Health & Safety: it’s not all paperwork…
From a safety point of view, putting on an immersive show can be inherently problematic. They are often held in site-specific spaces not set up for public events, and frequently involve your cast interacting directly with the audience. Budget is usually tight and there is always the temptation to cut a few corners to save money, and often a tension between the creative ambition of wanting your audience to feel they are in perilous situations, but with a responsibility to ensure their safety. But this doesn’t have to become a battle between your creative team and the Health & Safety fun police; instead it should be viewed as the ultimate collaborative exercise in creative problem solving.
“How do we make the audience believe that character is about to jump off the balcony to his death, without actually putting the actor at risk”, is fundamentally a creative problem that can be solved with any number of creative solutions ranging from costume (to hide a harness), to lighting (lit so hardness & safety line aren’t visible), to scenic (hidden guards and appropriate landing mats if they were to fall), to training (using an experienced aerial performer).
The foundation of every live event.
In our experience, the only way to integrate safety properly into the world of a show is to consider it from the very beginning, as part of the creative inception and design phases. Considerations for the audience and cast safety need to be built in from the ground up so that control measures can be built into the fabric of the narrative rather than slapped on later like a sticking plaster.
When you choose the latter approach, you’re liable to end up with a safety manager running around your immersive medieval stage set armed with hazard tape, throwing white gaffer over every platform edge and explaining to the creative director they really can’t have dragon flame effect because there isn’t adequate ventilation. It’s the fun police scenario. There would have been ways to safely achieve all the creatives’ incredible ideas, but by that point it’s too late, it’s too complex or too expensive to reverse engineer a solution.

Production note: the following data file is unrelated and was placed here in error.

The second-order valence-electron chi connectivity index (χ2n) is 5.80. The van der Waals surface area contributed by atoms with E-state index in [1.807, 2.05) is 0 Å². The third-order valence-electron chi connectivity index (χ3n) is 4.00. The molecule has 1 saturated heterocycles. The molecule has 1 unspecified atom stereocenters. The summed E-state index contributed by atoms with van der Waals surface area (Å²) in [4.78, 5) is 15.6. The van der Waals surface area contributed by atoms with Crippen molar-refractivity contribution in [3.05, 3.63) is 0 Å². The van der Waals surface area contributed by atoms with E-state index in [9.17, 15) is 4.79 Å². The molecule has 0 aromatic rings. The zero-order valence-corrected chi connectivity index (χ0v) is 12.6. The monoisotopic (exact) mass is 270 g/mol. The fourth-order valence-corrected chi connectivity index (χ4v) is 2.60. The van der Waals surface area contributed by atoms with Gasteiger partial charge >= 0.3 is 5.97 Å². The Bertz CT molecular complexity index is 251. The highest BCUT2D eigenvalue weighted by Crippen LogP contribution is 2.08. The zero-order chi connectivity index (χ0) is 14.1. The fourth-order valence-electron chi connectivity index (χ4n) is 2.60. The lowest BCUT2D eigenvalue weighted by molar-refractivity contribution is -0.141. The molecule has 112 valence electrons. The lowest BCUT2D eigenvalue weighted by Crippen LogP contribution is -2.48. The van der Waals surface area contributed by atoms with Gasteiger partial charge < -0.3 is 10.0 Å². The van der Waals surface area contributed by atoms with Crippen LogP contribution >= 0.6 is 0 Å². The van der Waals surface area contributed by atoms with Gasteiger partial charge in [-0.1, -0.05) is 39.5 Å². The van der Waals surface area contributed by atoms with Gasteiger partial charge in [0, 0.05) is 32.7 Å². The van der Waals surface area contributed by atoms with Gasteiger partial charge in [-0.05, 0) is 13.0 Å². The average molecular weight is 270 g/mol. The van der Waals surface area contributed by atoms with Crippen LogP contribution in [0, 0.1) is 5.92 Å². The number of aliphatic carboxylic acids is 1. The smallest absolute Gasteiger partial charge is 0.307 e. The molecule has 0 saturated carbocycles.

Creative H&S: the right way to do it.
So what are the key principles we should follow to achieve both a safe working environment and an incredible, unforgettable, totally immersive experience.
1) Understand your responsibilities. You have a duty of care to your audience and everyone working on your project. This is backed up by both statutory and civil law; you can’t make them go away with a disclaimer on a ticket or a clause in a contract.
2) Get the right people in the room early. Get an experienced and qualified health and safety professional involved early, invite them to the early creative meetings and start asking them “how could we do this?” as part of the design & development process.
3) Insurance isn’t a Get Out Of Jail card “I’ve got good insurance” isn’t a solution, if someone has an accident and it’s serious enough, you (or more likely the directors of the company) can still be prosecuted, you can still be closed down by the local authorities and in the event of a claim your premiums will increase potentially making future shows impossible.
4) Staff welfare is not a game Your people are your show, they are humans who need to be looked after. You need to think about what measures you’ll take to protect your cast from drunk / scared / aroused / overly enthusiastic members of the public without breaking the narrative. Make sure there are also adequate provisions for their welfare, and especially consider the schedule as part of this. Tired people get sick and/or have accidents.
5) Dream big, and work backwards if necessary. The crazy ideas are often possible to execute safely, given enough planning and an adequate budget, but if there isn’t enough time and/or money to do it safely then it’s not worth the risk. Think of a creative solution that tells the story in a way that is achievable.
And finally, never forget the context within which you are working. Site specific work is very different to creating a theatre show in an established seated venue space. You could be dipping into a world that intersects with construction, building control, planning permission, fire strategies, audience attraction safety, structural surveys and food hygiene. Seek out experience and expertise to get a clear idea of the implications of what you’re trying to achieve and the potential costs involved, to ensure you’re not compromising on safety or experience.